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Dr Simon Western is CEO of Analytic Network Coaching, Adjunct Professor University College Dublin and President International Society for the Psychoanalytic Study of Organisations. Simon has international experience as an academic, leadership coach and strategic consultant. He delivers numerous keynotes on the topic of “New Leadership for new Times” He has authored 3 acclaimed books, Global Leadership Perspectives with Eric-Jean Gautier, Leadership a critical text (3rd Edition), and Coaching and Mentoring a Critical text, 2nd edition. Simon challenges conventional wisdom and offers insights into how leadership is changing in light of the digital age

Show Notes

Podcast episode summary: In this episode Simon speaks to the need for a more humanitarian approach to leadership remembering to put the Human at the heart of any project. He shares his analysis of Leadership and in particular the 4 discourses of leadership encountered over the last 100 years. The Eco-Leadership is necessary for our digitised and networked society and to address the many complex challenges we face today, such as Climate Change. 

Noteworthy points of discussion

  • Simon adopts a very practical approach to his work. He considers himself an anthropologist in organisations looking and listening for what needs to emerge. 
  • He adopts a critical questioning approach, informed by his understanding of Critical Theory, Networked Theory, Social Movement theory and Psychoanalysis. 
  • Because of the frenetic pace of work and the demands made of us many people are struggling to find their authentic selves. 
  • Simon supports clients to really “experience their experience” and his methodology can be described as a process of journeying through 5 Frames of analysis: The Depth Frame, The Relationship Frame, The Leadership Frame, The Networked Frame and finally the Strategic Frame. This approach disrupts people’s conventional way of doing things, too often rational, linear and flat.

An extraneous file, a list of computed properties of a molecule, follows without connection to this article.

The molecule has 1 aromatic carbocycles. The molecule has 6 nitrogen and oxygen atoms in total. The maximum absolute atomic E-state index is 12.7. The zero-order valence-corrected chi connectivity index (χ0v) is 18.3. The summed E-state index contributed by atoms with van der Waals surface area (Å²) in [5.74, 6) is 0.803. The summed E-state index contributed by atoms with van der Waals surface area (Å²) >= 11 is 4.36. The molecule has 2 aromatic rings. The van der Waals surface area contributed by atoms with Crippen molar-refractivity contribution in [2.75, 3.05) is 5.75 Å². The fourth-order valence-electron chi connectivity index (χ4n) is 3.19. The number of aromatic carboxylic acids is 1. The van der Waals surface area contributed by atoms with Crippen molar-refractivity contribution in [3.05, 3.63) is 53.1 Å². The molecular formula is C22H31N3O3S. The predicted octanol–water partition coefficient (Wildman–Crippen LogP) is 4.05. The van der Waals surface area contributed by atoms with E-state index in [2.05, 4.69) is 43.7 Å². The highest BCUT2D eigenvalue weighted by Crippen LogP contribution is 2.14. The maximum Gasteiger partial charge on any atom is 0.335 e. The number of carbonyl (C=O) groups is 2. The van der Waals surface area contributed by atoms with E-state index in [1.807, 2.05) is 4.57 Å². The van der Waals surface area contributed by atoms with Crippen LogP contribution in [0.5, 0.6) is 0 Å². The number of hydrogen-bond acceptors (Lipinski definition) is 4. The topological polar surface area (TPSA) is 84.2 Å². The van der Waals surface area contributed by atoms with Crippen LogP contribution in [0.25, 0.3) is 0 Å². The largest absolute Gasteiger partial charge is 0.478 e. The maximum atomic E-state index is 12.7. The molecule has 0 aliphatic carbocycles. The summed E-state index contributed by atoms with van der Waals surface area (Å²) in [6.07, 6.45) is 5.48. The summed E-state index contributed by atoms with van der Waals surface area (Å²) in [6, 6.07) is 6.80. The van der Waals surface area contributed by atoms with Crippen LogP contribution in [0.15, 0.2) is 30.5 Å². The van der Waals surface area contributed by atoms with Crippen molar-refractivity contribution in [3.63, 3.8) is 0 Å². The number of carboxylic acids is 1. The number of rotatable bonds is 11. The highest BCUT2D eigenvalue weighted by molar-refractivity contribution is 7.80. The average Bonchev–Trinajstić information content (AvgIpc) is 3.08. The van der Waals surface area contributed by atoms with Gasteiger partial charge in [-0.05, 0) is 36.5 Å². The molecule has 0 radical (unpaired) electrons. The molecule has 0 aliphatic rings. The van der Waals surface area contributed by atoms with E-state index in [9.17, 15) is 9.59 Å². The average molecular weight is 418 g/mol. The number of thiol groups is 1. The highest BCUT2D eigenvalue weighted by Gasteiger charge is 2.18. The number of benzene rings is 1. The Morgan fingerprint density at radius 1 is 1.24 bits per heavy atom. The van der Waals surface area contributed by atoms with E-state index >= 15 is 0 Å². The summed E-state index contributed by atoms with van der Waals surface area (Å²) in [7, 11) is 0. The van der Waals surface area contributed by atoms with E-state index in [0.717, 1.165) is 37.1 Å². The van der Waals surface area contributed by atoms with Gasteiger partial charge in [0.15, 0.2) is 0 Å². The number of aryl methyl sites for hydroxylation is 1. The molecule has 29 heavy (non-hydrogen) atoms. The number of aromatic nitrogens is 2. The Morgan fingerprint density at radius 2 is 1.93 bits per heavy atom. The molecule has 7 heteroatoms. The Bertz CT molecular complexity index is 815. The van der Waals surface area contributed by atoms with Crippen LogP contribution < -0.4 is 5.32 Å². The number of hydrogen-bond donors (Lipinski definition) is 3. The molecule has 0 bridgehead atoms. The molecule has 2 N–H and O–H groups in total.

• Simon shared the evolution of leadership over the course of the last 100 years to comprise Four distinct discourses. These discourses include, The Controller Leadership discourse, which often dehumanises the workplace, the Therapist Leadership discourse, making work more democratic and looking at what motivates people to the Messiah Leadership discourse as a way of leading that asks for a transformational leader, someone who is visionary and can signal a purpose for the entity, that others follow to finally the last discourse called the ECO Leadership discourse. This discourse is a Meta theory, which is about getting the other three discourses in balance in an organisation. 
  • Progressive leaders and organisations see the need for understanding Eco Leadership, they appreciate we are living in an Eco-System, a networked society but making the transition from the other leadership discourses is not easy. It is a mindset shift. 
  • Often pressures on teams’ forces people inexorably back to the controller leadership discourse of the comfort of the Messiah and Therapist discourse. Important to hold the tension, to pause, reflect, question and look awry 
  • We are not taught in a way to appreciate systems, to think spatially and to question. Our education system encourages individualism and siloed thinking. 
  • We are experiencing a paradigm shift forced on us by digitisation and it is important for us to adapt, for Simon this means people need to put themselves into the world and not retreat, to “experience the experience “and to be real. 
  • Curiosity is key. 

Resources: the following include the resources we alluded to over the course of our conversation

  • Leadership a Critical Text (3rd Edition) 2018,  by Western, Simon
  • Coaching and Mentoring, a Critical Text (2nd Edition) by Western, Simon 
  • Global Leadership Perspectives, Western, Simon and Gautier, Eric-Jean, 2018 
Tara Nolan

Author Tara Nolan

I wasn’t always a coach, in fact I never conceived I would be a coach, the word simply wasn’t in my lexicon. I love, however, where I have landed. The truth is I really did not know what I wanted to be when I first started. I had a vague inkling I wanted to be successful but that was the sum of my plan

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